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‘Land grab’: an environmental issue?
‘Land grab’: an environmental issue?

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5  Discourses and land grabs

Discourses play a role in shaping the ideas that actors use to communicate and legitimise power relations. For example, the phrase ‘land grab’ (as opposed to ‘land acquisition’) contains certain assumptions. A ‘grab’ implies something that is done in haste and is inappropriate and unfair. The phrase ‘land grab’ is more likely to be used by those who regard the change of ownership of land in Senegal and elsewhere as wrong and unjust. Those actors who uphold the customary rights of communities are demonstrating resistance merely by using the term ‘land grab’. They wish the phrase to become well established in everyday vocabulary as it expresses understandings with which they agree. However, those who support the right of the state to enclose customary land and sell it to businesses will favour the phrase ‘land acquisition’, which implies a transfer of land ownership that is legal, orderly and reasonable.

The phrases ‘land grab’ and ‘land acquisition’ thus embody different values and understandings. They tend to be used by different actors with different interests. In short, the two phrases belong to different discourses. As you have seen, the first Forum on Food Sovereignty held in Nyéléni, Mali in 2011 played an important role in organising resistance against what it terms ‘land grab’. But the alternative discourse of ‘land acquisition’ argues that much African land is underutilised in agricultural terms. Supporters contend that, with mechanisation and inputs of fertilisers, the land could become more productive agriculturally.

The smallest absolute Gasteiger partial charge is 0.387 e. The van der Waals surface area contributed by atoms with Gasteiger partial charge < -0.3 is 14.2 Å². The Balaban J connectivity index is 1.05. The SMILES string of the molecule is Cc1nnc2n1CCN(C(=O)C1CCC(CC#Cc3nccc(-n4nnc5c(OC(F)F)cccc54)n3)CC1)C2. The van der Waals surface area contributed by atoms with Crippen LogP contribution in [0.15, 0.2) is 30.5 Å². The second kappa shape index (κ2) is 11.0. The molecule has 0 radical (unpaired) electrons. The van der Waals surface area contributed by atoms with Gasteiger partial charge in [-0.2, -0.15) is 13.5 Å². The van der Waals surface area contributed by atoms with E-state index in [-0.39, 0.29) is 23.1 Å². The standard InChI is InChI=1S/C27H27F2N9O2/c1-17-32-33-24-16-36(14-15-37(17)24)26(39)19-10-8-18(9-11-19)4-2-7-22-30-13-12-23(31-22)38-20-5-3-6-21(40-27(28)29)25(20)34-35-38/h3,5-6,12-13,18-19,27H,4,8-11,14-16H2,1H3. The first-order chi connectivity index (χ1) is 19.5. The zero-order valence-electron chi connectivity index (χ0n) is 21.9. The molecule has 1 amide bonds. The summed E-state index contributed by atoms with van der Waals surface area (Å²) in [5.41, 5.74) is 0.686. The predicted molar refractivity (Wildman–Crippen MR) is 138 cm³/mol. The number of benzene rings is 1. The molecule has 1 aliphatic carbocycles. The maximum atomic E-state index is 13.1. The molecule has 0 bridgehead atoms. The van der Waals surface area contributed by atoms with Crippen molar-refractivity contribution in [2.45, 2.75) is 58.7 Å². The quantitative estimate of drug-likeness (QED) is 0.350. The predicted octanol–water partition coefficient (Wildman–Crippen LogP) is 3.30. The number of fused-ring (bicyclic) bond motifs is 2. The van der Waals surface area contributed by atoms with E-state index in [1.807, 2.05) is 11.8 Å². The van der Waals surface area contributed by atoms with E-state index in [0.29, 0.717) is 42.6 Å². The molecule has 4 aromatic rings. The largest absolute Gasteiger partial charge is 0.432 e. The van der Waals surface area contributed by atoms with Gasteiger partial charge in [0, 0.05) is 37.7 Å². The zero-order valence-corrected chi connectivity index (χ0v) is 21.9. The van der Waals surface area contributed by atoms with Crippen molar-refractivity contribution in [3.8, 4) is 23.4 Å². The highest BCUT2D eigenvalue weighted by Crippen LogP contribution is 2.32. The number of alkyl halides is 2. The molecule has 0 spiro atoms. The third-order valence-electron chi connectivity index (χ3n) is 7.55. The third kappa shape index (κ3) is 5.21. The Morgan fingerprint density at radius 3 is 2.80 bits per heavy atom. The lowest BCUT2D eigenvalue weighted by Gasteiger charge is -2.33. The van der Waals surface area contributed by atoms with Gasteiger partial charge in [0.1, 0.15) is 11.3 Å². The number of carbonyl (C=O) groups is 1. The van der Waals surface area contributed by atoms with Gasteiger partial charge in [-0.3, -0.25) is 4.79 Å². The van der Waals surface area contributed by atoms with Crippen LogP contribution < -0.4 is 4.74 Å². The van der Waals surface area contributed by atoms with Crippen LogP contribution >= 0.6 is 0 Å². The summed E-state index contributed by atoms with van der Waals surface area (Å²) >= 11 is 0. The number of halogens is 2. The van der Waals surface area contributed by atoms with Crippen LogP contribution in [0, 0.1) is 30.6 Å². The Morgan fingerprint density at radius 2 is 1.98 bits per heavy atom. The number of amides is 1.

So who is right? Is land grab/land acquisition necessarily a bad thing? It is necessary to be more critical and deepen your investigation.

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Figure 4 Who should have rights to the land? Local communities may claim that they have customary rights, but national governments may argue that they have legal rights. This image shows a village scene in Kyenjojo, Uganda